Rest in Peace
Bill Cunningham was a Harvard University dropout who moved onto women’s fashion writing and then found his home in fashion photography. He was completely self-taught, dedicated to New York City, and was as famous for his photos as his smile and gentle manner. We now know him as the father of street style photography and he will be missed.
“Fashion is as vital and as interesting today as ever. I know what people with a more formal attitude mean when they say they’re horrified by what they see on the street. But fashion is doing its job. It’s mirroring exactly our times.”
Anna Wintour said: “We all get dressed for Bill.”
“The best fashion show is definitely on the street. Always has been, and always will be.”
Iris Apfel says that she arrived at an event once and Bill said to her: “Oh thank god you’re here, everybody looks so boring. So alike.”
On his own story
“I could never concentrate on Sunday church services because I’d be concentrating on women’s hats.”
Michael Kors: “There would be no street style without Bill Cunningham. Talent, taste, and kindness in abundance!!!
Lena Dunham: Saw Bill out and about doing his thing for the first time when I was 7 – I didn’t know who he was but I knew he made everyone important stop and adjust. It was the exact same vibe when I saw him a month ago, fancy people suddenly unsure in the presence of this special eccentric. He was powerful but he was gentle and kind. He had vision and he will be missed.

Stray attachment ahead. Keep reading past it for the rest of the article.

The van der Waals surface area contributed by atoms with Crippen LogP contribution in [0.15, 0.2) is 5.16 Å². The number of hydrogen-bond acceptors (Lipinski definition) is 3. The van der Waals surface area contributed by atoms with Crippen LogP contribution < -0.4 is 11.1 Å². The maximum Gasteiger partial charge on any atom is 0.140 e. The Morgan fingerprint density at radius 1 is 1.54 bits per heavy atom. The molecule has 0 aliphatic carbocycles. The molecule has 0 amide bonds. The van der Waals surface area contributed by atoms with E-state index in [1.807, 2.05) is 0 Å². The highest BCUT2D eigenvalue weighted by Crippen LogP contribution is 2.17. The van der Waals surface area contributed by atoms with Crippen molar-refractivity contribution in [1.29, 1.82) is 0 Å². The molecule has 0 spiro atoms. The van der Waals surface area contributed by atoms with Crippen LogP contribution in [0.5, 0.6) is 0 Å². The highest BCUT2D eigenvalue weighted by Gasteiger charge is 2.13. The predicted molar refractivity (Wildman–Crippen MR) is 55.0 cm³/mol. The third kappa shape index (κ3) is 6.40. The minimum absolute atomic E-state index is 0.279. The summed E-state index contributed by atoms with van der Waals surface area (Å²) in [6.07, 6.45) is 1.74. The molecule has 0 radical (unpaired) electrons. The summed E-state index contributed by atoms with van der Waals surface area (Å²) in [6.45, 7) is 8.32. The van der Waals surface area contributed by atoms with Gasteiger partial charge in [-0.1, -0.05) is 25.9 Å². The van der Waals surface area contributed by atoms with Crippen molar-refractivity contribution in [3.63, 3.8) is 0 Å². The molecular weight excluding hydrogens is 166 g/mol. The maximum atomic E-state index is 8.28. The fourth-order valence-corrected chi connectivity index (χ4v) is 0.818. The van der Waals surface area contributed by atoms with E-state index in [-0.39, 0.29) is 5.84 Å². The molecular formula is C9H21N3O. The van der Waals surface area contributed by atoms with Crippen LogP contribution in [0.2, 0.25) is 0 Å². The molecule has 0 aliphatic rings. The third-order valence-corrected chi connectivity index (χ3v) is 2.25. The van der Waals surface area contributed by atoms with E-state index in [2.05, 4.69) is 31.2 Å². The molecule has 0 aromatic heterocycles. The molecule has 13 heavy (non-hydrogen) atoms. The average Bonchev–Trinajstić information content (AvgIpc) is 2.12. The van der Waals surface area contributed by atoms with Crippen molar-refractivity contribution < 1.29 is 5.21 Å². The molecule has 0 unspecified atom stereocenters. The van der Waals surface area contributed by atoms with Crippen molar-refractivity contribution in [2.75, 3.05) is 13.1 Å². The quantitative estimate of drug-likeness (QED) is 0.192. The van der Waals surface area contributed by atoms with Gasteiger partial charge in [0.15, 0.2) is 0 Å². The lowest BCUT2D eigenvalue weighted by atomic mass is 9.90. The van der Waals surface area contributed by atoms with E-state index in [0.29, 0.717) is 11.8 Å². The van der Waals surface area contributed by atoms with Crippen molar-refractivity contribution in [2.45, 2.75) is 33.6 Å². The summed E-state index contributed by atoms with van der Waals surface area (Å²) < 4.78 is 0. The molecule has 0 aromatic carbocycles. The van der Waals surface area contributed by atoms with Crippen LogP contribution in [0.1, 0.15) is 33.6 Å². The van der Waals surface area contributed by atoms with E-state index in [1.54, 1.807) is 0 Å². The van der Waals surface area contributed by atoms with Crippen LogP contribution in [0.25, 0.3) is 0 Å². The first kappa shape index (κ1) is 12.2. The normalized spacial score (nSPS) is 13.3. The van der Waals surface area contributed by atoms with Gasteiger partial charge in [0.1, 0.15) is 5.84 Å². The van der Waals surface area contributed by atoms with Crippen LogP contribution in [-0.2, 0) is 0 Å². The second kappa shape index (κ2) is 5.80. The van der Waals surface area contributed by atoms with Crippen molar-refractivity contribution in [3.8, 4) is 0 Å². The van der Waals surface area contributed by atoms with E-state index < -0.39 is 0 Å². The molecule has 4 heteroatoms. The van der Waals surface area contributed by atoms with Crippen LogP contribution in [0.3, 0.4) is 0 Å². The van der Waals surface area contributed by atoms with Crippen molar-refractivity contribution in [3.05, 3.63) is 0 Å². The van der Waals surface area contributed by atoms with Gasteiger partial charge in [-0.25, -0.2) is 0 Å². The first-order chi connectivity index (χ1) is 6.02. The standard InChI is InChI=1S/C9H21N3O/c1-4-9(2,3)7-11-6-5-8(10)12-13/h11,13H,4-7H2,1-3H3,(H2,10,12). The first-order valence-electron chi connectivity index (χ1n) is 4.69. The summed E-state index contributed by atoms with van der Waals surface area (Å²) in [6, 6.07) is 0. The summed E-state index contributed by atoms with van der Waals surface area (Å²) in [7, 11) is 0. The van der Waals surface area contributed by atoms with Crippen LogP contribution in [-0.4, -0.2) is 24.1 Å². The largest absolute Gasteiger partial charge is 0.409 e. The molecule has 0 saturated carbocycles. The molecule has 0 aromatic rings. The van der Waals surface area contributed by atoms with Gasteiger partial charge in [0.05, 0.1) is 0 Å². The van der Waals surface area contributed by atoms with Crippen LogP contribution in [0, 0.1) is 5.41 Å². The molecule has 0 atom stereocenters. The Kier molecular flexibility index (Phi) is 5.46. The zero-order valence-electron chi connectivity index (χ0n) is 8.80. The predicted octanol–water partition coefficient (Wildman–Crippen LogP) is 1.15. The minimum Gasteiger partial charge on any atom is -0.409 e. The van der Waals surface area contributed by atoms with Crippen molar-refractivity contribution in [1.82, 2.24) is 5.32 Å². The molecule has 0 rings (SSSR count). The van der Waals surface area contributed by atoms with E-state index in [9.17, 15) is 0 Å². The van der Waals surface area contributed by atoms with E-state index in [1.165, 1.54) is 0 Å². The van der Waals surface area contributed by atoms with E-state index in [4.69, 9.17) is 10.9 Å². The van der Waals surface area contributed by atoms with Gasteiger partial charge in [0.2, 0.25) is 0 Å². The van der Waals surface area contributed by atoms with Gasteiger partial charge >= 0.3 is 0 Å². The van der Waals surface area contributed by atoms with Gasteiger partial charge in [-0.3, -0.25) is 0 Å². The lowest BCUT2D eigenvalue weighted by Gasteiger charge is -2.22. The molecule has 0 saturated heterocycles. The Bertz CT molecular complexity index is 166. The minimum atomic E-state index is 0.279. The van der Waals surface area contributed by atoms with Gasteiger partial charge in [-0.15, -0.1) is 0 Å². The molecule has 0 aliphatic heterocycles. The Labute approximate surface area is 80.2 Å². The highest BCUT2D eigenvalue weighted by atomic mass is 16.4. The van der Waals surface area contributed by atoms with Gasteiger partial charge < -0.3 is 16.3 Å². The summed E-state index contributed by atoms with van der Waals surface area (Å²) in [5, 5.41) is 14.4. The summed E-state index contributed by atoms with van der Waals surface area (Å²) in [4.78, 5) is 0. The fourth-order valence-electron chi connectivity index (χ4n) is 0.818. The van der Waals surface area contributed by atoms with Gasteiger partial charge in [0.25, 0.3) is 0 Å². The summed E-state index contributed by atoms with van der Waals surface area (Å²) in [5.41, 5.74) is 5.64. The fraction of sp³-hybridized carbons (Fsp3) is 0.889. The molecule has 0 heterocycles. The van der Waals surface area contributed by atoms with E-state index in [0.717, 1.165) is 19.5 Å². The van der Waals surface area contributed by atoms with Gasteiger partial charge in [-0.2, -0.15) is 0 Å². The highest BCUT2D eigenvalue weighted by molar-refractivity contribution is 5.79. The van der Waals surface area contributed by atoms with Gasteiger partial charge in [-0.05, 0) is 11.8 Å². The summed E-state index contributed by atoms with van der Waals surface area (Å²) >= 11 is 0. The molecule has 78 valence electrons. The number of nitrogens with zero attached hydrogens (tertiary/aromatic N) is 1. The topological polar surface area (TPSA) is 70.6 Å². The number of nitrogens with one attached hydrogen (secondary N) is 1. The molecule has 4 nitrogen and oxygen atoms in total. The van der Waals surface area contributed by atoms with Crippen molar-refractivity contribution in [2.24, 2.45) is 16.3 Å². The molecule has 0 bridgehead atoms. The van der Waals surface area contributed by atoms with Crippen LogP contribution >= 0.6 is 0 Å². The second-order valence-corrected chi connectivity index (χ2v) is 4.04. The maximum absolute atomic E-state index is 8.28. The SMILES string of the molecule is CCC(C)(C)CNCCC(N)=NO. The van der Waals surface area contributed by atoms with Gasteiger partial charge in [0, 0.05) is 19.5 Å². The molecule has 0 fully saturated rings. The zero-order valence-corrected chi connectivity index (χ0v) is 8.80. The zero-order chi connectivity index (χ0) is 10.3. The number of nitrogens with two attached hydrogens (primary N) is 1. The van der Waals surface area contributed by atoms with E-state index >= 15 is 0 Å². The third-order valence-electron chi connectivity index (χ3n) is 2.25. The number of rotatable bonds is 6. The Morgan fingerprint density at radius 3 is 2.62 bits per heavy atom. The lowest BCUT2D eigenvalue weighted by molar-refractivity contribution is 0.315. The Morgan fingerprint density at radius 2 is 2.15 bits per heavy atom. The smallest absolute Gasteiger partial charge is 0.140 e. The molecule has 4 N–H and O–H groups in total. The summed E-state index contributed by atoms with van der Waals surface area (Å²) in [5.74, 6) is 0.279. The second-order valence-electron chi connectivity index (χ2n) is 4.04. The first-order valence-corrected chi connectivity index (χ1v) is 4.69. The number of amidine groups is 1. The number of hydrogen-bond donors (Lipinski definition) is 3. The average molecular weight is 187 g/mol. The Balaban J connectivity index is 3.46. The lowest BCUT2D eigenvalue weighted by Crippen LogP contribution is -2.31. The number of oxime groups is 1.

On work ethic
“You see, if you don’t take money, they can’t tell you what to do, kid.” He sometimes said it another way: “Money is the cheapest thing. Liberty is the most expensive.”
Suzy Menkes said: “At age 87, Bill Cunningham was still cycling around New York, refusing my offer to share a taxi, even when it snowed.”
“I let the street speak to me – in order for it to speak to you, you need to stay out and see what it is. There are no shortcuts, believe me!”
Hilton Als: “I think Cunningham was interested in women and black culture in particular because those are two cultural mysteries that offer layer after layer of emotional and historical complications that could never be solved in a photograph. That’s what kept him working as hard as he did – the act of almost discovering, of this or that being just outside his reach but present, like real possibility.”
“It’s the same today as it ever was. He who seeks beauty will find it.”